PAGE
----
I’d expected Sequoia’s inimitable Mike Moritz and Microsoft’s energetic Steve Balmer to be my favorite speakers of the Web 2.0 Summit and they did not disappoint. Moritz provided a fascinating, cerebral discussion yesterday afternoon and Balmer rocked the house this morning: see this CNN story on Balmer’s speech with this great quote regarding Live vs. Google:
“You’re just 3 years old, and we’ve got you in there playing basketball with a 12-year-old,” Ballmer gushed and gesticulated, nearly popping out of his seat. “You’re growing up quick and getting better every day, and you’ve got all the potential in world, and it may take you ’til you’re 7, 8, 9 or 10, but you’re gonna dunk and you’re gonna dunk on the other guy some day, Johnny.”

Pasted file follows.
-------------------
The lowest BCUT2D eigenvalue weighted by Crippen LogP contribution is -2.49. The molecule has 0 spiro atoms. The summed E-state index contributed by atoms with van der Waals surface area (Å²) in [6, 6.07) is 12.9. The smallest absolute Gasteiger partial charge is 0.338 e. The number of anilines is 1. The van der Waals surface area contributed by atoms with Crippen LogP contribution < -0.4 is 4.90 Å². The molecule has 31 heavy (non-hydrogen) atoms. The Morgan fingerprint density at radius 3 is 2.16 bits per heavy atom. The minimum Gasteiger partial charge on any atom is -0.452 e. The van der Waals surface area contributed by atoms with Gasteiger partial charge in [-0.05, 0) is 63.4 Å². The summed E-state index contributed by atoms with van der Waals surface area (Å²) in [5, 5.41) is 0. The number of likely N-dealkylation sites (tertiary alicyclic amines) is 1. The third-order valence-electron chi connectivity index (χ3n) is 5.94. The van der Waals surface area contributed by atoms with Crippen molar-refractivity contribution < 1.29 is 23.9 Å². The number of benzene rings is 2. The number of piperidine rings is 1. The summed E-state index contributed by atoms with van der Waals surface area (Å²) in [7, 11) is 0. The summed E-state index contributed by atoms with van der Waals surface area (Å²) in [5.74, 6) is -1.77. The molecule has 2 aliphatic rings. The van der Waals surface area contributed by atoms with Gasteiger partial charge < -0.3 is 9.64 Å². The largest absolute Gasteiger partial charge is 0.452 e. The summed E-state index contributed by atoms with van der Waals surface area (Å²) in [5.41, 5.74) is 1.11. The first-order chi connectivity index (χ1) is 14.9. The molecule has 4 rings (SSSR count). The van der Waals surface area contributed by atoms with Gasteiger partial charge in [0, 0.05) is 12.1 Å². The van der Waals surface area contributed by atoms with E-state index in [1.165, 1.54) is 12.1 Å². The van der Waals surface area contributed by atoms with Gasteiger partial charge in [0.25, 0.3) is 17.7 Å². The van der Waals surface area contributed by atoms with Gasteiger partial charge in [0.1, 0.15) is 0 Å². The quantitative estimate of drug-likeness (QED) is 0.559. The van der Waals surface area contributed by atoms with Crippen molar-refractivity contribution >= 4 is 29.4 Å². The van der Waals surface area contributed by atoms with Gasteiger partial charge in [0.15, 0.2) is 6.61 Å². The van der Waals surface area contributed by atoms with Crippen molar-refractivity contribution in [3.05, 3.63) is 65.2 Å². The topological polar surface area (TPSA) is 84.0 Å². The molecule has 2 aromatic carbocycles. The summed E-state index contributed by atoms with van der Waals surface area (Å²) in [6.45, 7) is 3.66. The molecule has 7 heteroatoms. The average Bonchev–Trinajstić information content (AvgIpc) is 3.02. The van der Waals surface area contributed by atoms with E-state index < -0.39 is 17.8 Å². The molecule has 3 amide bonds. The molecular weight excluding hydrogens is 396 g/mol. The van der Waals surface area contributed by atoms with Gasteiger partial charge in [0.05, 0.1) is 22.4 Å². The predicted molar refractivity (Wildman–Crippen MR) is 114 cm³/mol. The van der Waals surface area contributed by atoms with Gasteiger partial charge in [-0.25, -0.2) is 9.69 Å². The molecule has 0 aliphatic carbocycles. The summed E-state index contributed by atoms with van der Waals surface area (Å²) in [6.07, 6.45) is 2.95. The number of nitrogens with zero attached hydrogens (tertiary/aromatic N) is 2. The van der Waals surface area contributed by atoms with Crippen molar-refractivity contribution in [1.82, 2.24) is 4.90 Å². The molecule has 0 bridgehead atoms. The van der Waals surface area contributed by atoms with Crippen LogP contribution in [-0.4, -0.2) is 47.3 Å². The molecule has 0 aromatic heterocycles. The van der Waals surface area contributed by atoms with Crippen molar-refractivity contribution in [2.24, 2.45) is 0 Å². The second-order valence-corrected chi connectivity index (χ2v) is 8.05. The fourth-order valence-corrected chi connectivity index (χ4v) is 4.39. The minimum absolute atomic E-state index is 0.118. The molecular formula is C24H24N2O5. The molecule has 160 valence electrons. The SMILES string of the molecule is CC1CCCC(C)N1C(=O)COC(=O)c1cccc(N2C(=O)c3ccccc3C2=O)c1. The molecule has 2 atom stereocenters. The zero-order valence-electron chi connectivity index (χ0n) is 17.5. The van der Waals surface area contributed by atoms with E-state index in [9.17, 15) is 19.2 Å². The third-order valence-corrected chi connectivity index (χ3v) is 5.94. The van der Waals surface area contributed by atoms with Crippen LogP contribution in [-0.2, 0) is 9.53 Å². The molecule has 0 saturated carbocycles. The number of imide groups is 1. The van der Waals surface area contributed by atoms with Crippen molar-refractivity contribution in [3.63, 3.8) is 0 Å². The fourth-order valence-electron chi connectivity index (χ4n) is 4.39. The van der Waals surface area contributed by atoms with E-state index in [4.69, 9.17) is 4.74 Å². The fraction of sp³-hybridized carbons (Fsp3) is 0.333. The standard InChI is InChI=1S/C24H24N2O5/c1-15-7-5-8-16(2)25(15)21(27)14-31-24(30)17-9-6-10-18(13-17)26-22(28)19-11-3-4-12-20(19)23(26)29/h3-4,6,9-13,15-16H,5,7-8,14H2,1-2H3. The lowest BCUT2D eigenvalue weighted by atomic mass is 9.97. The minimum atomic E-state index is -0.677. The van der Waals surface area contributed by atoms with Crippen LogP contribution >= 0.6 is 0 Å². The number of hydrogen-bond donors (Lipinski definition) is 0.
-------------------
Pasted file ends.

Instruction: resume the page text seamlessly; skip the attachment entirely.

But the surprise for me thus far has been Evan Williams of Twitter who, in a very brief presentation, had quite a bit to say on the merits of definition by removal and focus, instead of addition.
- I want to discuss learning by the aggressive application of constraints
- Our decision to use SMS as a messaging vehicle in Twitter meant that we had to support short (140 character) format-less messages. This was a huge constraint.
- We didn’t define Twitter as Blogger less comments, tags, template editors, titles, etc. But it is an interesting way to look at it. (We defined it as a ubiquitous friend status network.)
- What else can we define by taking away?
- In my prior life at Blogger, I spent most of my time trying to add things.
- What would happen if you had Flickr without tags and with a one photo/day limit? You’d get higher quality photos and more and better comments on them … and you’d be Fotolog which recently sold for $90M.
- What would happen if you had Blogger without titles, tags, comments, and a 140-character limit? You’d get Twitter.
- What would happen if you had Yahoo! without the home page and just a blank screen, with a search box? You’d get Google.
- What would happen if you had MySpace but you could only use it if you were in college? You’d get Facebook.